The choice between being clever vs. being useful.

“I was terrible at it. There were 25 students in the class. I would be the 26th if there was a ranking for that. I used to be the butt of all the jokes in the class. And that broke me quite a bit,” Prem candidly reveals in our conversation about his journey. This was a snapshot of his experiences in entrance prep classes where students were jostling to get into the Indian Institutes of Technology, the holy grail for all aspiring Indian engineers.

How then did this small-town boy from Tirunelveli and Madurai become one of India’s most sought out advertising planners? What was the journey that made him? We were talking about these stories.

Prem’s journey begins, as does many stories of Indian middle-class kids who grew up in the 1980s. Middle-class parents who got their son the best education they could get.

His school was an unusual world from his family’s life. It was a British school built by the British for their people in the days of the Raj. Prem talks about the school with a swimming pool which was an unimaginable luxury even for city kids. And teachers who encouraged kids to not take what they learned in the books at face value. But to actually question things. A trait that even today, Indian kids don’t realize that much in schools. But something that has helped every thinker or strategist in his craft.

Then comes the entire engineering and entrance examination rat race. And this is where Prem meets the Chennai kids who are mass-preparing for the IIT exams as they are known. And he discovers that while he was a decent student in Madurai, in Chennai with these students with their relentless focus on making it to the IITs, he felt out of place in the class. And he felt a disconnect with that method of teaching as well.

Somehow, he gets selected in the Kerala Engineering entrance exam and gets into Engineering college, where he sees a world outside IIT. However, he soon realizes that he is not cut out to be an Engineer. After a crisis in his early semesters and wanting to quit, he comes back and takes a momentous decision which makes college life a thrill. Rather than focus on his studies, he makes friends, plays sports, makes drinking buddies, and enjoys the life of college itself. And strangely enough, he graduated engineering too.

An interest in advertising kindled by his uncle and an aversion to Engineering ensured that he joined the business school in Symbiosis, Pune. His first introduction to the world of advertising is in his summer internship at JWT. Enamored about a world where every day you get to put yourself in different consumers’ shoes, to empathize with them, Prem decides to go all-in with advertising.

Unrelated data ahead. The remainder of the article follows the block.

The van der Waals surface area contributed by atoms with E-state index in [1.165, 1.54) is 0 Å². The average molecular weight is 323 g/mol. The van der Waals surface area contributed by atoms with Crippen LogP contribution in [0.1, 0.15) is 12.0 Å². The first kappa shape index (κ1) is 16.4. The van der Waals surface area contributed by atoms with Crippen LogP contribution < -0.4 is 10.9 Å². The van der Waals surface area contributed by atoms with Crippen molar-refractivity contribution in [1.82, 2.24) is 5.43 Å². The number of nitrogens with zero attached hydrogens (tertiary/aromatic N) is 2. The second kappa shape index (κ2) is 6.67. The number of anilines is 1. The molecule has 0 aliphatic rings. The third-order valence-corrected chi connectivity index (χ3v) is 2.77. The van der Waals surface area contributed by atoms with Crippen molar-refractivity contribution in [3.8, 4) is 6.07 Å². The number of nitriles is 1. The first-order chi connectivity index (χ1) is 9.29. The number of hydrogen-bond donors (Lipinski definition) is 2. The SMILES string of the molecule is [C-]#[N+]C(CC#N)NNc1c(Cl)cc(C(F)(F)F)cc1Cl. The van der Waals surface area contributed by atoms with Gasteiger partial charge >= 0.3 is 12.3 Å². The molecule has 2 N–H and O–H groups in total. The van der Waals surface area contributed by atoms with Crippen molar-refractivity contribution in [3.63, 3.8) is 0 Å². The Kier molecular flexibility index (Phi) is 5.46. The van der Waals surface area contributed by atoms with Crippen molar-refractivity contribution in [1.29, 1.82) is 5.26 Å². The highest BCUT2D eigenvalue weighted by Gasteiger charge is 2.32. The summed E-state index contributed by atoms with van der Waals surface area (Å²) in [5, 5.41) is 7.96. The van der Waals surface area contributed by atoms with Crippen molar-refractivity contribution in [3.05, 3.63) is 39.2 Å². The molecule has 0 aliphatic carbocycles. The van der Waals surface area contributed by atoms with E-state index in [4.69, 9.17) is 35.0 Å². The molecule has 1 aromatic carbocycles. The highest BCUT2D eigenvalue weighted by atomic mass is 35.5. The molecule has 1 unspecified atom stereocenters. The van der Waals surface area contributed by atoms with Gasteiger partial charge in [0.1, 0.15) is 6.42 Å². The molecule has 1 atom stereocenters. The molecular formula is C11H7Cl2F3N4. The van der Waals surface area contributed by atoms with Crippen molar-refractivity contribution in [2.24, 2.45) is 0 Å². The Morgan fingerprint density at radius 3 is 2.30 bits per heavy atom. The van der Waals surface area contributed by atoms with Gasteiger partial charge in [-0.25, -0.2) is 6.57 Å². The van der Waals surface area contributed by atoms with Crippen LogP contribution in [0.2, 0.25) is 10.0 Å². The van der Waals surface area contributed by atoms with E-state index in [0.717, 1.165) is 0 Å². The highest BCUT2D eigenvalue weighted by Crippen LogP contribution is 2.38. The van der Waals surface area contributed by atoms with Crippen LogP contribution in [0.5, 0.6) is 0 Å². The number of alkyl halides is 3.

He joins Mudra Chennai as an account management executive without a salary. And betting that he would show value and earn his salary in a few months. And he finds his joy in being part of the creative process.

To sit with a creative person or anyone in the agency trying to come up with an innovative idea is a messy process of not knowing but tinkering, conversing in meandering conversations, and someone hits upon an idea. Prem is a firm believer in being part of the team. While he doesn’t shy away from the evident joy that comes from his own idea rising to the top, he says that often just being part of that process still gives him pleasure.

He believes in a life mantra to choose to be helpful, to help the creative process. Rather than seek individual glory. And serendipitously, he has found himself in an environment that encourages creative development in this manner. Unlike the western world, where the planner can also be a star in the boardroom, people who present to impress, Prem’s natural approach is to look to connect. To establish what he calls a “joint vulnerability.” One that breaks down barriers and pretenses, and the truth can emerge.

He advocates enthusiasm as one of the core traits of a successful person, especially a strategic planner. That and a cultivated ability to empathize with others. It will get you a lot of the way to success.

He recollected when he realized that he could listen, bond with others, understand their motivations, and then retell these stories powerfully to others in such a way that others could be inspired. A day when he realizes that as a country, India may overemphasize the logical skills, and at least in his chosen domain, some of the human abilities like listening, empathy, and storytelling were more important.

Prem underlines this by saying that many of the logical tasks can be done better by machines in artificial intelligence. Still, human traits like empathy, connecting with people will be the areas where AI will find it hardest to emulate. Because inconsistency, fuzziness, and creating empathy, having a shared vulnerability are all human tendencies.

All of which Prem so beautifully embodies. Grab a cup of coffee, settle down on your favorite couch. This is one video you will want to watch again and again.

The Human Side Conversation with Prem Narayan, Chief Strategy Officer, Ogilvy India
Author:
Navin Narayanan is a partner at Centre of Gravity. He leads HumanWorks, the school of Centre of Gravity where we teach the philosophy and method of Human-Centered Thinking and its allied skills.

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